Asking ‘why?’ about incidents several times and answering, ‘because … ’, inevitably leads to the answer, ‘culture’—the climate of practices, values, accountability and communications pervading in an organisation, summed up in the phrase, ‘the way we do things around here’.
The relationship between culture and safety came into focus as a field of study after the Chernobyl nuclear disaster of 1986. The International Nuclear Safety Group coined the term ‘safety culture’ and described it as, ‘That assembly of characteristics and attitudes in organisations and individuals which establishes that, as an overriding priority … safety issues receive the attention warranted by their significance.’
A great safety culture is when people continue to work safely and do the right things … even when no-one is watching. People in senior positions create an organisational climate which is open to criticism and encourages discussion from all employees. In the words of Sidney Dekker, Professor of Humanities and Social Science, Griffith University, safety culture is a “culture that allows the boss to hear bad news”.’
Every organisation has a culture, but not all are equally safe. Professor Patrick Hudson mapped five stages of safety culture in his analysis of the oil and gas industry. His ‘ladder’ of cultures is applicable to many industries, where examples of all five levels can be found.
- Pathological: Management believes accidents are caused by workers who are stupid, inattentive or wilfully negligent. All the messages from management have ‘be safe’ tacked on to the end of them as some kind of last line of defence. The emphasis, either implicit or explicit, is, ‘get the job done without any issues’.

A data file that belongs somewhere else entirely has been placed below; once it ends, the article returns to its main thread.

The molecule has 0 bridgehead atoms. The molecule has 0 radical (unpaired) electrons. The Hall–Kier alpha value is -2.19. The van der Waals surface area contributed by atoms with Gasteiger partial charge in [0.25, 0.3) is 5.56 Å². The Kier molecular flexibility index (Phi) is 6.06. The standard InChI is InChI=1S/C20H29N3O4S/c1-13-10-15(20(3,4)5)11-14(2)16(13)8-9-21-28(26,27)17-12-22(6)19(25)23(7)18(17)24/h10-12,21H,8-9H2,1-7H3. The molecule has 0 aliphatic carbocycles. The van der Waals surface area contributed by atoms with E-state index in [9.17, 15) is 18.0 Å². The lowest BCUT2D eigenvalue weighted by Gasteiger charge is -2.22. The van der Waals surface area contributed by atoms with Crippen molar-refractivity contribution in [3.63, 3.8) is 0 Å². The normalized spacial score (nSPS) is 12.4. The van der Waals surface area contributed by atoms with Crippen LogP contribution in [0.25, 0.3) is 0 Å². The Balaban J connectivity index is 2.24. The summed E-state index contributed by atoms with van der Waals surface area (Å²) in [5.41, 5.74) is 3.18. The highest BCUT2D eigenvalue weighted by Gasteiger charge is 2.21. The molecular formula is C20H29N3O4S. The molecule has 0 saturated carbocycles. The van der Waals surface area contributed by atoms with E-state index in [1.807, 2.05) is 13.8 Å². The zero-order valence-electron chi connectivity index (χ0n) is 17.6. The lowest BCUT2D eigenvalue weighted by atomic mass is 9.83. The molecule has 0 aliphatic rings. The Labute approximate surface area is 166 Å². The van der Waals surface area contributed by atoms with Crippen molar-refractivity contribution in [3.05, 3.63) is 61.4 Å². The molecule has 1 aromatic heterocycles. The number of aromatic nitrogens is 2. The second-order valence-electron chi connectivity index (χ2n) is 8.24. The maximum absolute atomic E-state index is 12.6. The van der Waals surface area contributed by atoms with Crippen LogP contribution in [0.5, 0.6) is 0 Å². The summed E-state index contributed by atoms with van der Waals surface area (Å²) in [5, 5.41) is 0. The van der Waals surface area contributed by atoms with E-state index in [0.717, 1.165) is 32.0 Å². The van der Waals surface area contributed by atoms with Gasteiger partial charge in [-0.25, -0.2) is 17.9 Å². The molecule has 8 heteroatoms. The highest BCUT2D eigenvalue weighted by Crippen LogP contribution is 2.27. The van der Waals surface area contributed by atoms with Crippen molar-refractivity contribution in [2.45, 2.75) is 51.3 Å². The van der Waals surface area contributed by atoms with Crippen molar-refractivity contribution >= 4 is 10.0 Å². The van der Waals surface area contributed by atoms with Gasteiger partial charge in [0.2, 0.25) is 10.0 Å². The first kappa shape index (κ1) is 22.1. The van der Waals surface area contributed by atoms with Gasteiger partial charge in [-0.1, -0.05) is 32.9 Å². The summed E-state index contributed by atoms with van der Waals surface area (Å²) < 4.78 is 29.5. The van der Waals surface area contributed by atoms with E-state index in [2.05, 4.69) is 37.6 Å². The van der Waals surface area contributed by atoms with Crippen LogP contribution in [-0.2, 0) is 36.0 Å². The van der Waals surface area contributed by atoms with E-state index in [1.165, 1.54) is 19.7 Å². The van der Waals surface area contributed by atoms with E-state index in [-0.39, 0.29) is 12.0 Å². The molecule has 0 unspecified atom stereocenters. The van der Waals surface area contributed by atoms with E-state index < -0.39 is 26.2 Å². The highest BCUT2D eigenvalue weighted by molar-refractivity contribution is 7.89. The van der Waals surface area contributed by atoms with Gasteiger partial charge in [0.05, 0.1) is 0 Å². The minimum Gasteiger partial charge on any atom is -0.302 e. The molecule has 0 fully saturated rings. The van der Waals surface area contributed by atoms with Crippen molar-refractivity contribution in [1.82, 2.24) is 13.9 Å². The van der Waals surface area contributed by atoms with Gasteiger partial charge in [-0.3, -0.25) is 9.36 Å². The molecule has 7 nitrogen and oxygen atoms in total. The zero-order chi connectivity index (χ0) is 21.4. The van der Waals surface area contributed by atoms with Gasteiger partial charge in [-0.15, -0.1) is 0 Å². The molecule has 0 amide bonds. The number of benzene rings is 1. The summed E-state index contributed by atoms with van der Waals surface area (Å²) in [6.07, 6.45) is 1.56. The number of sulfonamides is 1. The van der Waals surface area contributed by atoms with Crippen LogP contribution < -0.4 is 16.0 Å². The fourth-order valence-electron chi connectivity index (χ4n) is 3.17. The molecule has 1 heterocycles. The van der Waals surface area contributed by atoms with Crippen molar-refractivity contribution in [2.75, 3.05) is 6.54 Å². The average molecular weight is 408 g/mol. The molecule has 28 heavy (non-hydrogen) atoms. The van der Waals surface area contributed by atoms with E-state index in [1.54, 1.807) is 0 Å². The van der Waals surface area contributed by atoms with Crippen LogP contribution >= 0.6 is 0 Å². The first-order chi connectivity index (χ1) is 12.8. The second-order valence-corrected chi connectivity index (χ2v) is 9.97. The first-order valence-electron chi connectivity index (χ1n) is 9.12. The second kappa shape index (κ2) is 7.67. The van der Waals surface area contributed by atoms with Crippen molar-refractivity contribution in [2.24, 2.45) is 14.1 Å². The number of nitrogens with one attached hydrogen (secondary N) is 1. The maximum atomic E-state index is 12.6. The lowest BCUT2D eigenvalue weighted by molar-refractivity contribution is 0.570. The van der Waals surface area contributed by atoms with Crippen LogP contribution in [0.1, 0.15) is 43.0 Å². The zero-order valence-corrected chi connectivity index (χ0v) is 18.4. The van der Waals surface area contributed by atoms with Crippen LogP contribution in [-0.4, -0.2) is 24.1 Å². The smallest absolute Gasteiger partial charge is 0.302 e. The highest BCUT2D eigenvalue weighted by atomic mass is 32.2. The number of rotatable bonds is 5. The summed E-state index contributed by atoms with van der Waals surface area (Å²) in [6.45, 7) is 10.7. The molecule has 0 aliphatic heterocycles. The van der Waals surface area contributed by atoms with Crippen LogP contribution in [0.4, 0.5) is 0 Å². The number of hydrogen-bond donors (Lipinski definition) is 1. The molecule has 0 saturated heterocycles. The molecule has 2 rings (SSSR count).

- Reactive: There has been an incident and safety has suddenly become a priority. This can be a temporary stage where the organisation slips back to pathological or moves forward to calculative. Either way, it demonstrates safety is an afterthought. This lack of anticipation is commonly identified as a contributing factor during incident investigations.
- Calculative: Safety processes and systems are put into operation and people regularly ‘take a pulse’ to make sure they are continuing to happen. There are consequences if people aren’t following these processes. However, the calculative approach can be degraded into going through the motions of safety management with the emphasis on process and metrics rather than knowledge, interpretation and insight.
Researchers have discovered during their investigations into high profile incidents that many safety processes were being completed in the lead up to the incidents themselves, such as workplace inspections and audits for example.
- Proactive: Teams use planning processes and systems to anticipate safety problems before they arise, and people begin to proactively manage safety issues.
- Generative: Awareness has permeated the organisation, from the boardroom to the casual contractors, and everyone thinks of safety and the work as inseparable. Hudson describes this as the lunatics running the asylum, but in the best sense.
What are the characteristics of proactive and generative safety cultures? Hudson and Reason—developer of the Swiss cheese accident causation model—describe five elements of cultures that prioritise safety:
- An informed culture—those who manage and operate the system have current knowledge about the human, technical, organisational and environmental factors underpinning the safety of the system.
- A reporting culture—people are willing and encouraged to report errors and near misses. (The boss wants the bad news too!)
- A just culture—there is an atmosphere of trust, and people are encouraged or even rewarded for providing essential safety-related information, but there is also a clear line between acceptable and unacceptable behaviour (i.e. fair and just culture. The punishment fits the crime!).
- A flexible culture—this can take different forms but is characterised as shifting from the conventional hierarchical organisational structure to a flatter professional and collegial structure. There is deference to expertise, regardless of formal position or rank. (All hands on deck!, who is the goto on this?)
- A learning culture—has the willingness and competence to draw the right conclusions from its safety information system, and the will to implement major reforms when necessary.